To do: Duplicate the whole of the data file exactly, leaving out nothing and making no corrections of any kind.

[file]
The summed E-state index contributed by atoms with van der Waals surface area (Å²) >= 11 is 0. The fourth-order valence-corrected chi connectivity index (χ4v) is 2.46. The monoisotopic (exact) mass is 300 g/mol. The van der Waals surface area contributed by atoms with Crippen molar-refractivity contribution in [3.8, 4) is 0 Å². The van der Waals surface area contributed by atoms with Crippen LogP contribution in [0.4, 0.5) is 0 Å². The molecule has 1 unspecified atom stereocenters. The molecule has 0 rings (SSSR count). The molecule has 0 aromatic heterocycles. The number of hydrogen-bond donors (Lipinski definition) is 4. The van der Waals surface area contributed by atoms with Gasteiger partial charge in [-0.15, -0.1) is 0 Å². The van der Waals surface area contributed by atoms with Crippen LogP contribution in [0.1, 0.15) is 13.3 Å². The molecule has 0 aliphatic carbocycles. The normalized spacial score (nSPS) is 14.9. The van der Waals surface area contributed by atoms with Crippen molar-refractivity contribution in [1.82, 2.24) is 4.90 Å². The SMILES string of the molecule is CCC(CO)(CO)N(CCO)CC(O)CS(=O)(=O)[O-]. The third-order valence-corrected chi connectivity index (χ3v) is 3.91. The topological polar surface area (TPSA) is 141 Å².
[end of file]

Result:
The summed E-state index contributed by atoms with van der Waals surface area (Å²) >= 11 is 0. The fourth-order valence-corrected chi connectivity index (χ4v) is 2.46. The monoisotopic (exact) mass is 300 g/mol. The van der Waals surface area contributed by atoms with Crippen molar-refractivity contribution in [3.8, 4) is 0 Å². The van der Waals surface area contributed by atoms with Crippen LogP contribution in [0.4, 0.5) is 0 Å². The molecule has 1 unspecified atom stereocenters. The molecule has 0 rings (SSSR count). The molecule has 0 aromatic heterocycles. The number of hydrogen-bond donors (Lipinski definition) is 4. The van der Waals surface area contributed by atoms with Gasteiger partial charge in [-0.15, -0.1) is 0 Å². The van der Waals surface area contributed by atoms with Crippen LogP contribution in [0.1, 0.15) is 13.3 Å². The molecule has 0 aliphatic carbocycles. The normalized spacial score (nSPS) is 14.9. The van der Waals surface area contributed by atoms with Crippen molar-refractivity contribution in [1.82, 2.24) is 4.90 Å². The SMILES string of the molecule is CCC(CO)(CO)N(CCO)CC(O)CS(=O)(=O)[O-]. The third-order valence-corrected chi connectivity index (χ3v) is 3.91. The topological polar surface area (TPSA) is 141 Å².